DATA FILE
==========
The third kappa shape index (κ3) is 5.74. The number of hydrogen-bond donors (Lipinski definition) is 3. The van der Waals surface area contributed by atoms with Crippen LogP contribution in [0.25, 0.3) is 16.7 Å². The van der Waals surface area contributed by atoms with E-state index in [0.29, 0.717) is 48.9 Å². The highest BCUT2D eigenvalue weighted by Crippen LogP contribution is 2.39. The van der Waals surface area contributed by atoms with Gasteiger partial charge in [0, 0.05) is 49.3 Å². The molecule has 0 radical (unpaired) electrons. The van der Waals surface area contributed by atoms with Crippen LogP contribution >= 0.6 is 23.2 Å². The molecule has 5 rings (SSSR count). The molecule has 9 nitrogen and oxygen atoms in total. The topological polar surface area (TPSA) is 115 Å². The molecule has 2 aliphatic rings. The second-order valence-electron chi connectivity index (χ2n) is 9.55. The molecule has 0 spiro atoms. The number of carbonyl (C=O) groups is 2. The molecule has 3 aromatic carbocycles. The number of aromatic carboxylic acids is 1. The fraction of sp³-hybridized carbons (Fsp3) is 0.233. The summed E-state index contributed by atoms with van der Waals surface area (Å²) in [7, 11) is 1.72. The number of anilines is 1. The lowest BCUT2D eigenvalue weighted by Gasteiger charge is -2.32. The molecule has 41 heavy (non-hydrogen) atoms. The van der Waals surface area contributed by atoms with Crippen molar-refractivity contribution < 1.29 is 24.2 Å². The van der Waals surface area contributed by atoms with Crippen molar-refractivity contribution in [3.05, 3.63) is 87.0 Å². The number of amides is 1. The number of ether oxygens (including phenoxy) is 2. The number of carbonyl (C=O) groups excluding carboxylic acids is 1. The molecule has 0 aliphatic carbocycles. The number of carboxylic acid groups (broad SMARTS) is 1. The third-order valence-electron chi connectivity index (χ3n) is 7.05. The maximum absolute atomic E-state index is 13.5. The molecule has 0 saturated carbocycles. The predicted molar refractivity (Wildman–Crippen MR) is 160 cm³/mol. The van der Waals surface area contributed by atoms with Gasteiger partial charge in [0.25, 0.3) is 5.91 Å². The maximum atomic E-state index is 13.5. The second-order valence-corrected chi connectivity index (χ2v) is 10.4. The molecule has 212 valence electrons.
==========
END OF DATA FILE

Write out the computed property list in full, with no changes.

The third kappa shape index (κ3) is 5.74. The number of hydrogen-bond donors (Lipinski definition) is 3. The van der Waals surface area contributed by atoms with Crippen LogP contribution in [0.25, 0.3) is 16.7 Å². The van der Waals surface area contributed by atoms with E-state index in [0.29, 0.717) is 48.9 Å². The highest BCUT2D eigenvalue weighted by Crippen LogP contribution is 2.39. The van der Waals surface area contributed by atoms with Gasteiger partial charge in [0, 0.05) is 49.3 Å². The molecule has 0 radical (unpaired) electrons. The van der Waals surface area contributed by atoms with Crippen LogP contribution >= 0.6 is 23.2 Å². The molecule has 5 rings (SSSR count). The molecule has 9 nitrogen and oxygen atoms in total. The topological polar surface area (TPSA) is 115 Å². The molecule has 2 aliphatic rings. The second-order valence-electron chi connectivity index (χ2n) is 9.55. The molecule has 0 spiro atoms. The number of carbonyl (C=O) groups is 2. The molecule has 3 aromatic carbocycles. The number of aromatic carboxylic acids is 1. The fraction of sp³-hybridized carbons (Fsp3) is 0.233. The summed E-state index contributed by atoms with van der Waals surface area (Å²) in [7, 11) is 1.72. The number of anilines is 1. The lowest BCUT2D eigenvalue weighted by Gasteiger charge is -2.32. The molecule has 41 heavy (non-hydrogen) atoms. The van der Waals surface area contributed by atoms with Crippen molar-refractivity contribution < 1.29 is 24.2 Å². The van der Waals surface area contributed by atoms with Crippen molar-refractivity contribution in [3.05, 3.63) is 87.0 Å². The number of amides is 1. The number of ether oxygens (including phenoxy) is 2. The number of carbonyl (C=O) groups excluding carboxylic acids is 1. The molecule has 0 aliphatic carbocycles. The number of carboxylic acid groups (broad SMARTS) is 1. The third-order valence-electron chi connectivity index (χ3n) is 7.05. The maximum absolute atomic E-state index is 13.5. The molecule has 0 saturated carbocycles. The predicted molar refractivity (Wildman–Crippen MR) is 160 cm³/mol. The van der Waals surface area contributed by atoms with Gasteiger partial charge in [0.25, 0.3) is 5.91 Å². The maximum atomic E-state index is 13.5. The second-order valence-corrected chi connectivity index (χ2v) is 10.4. The molecule has 212 valence electrons.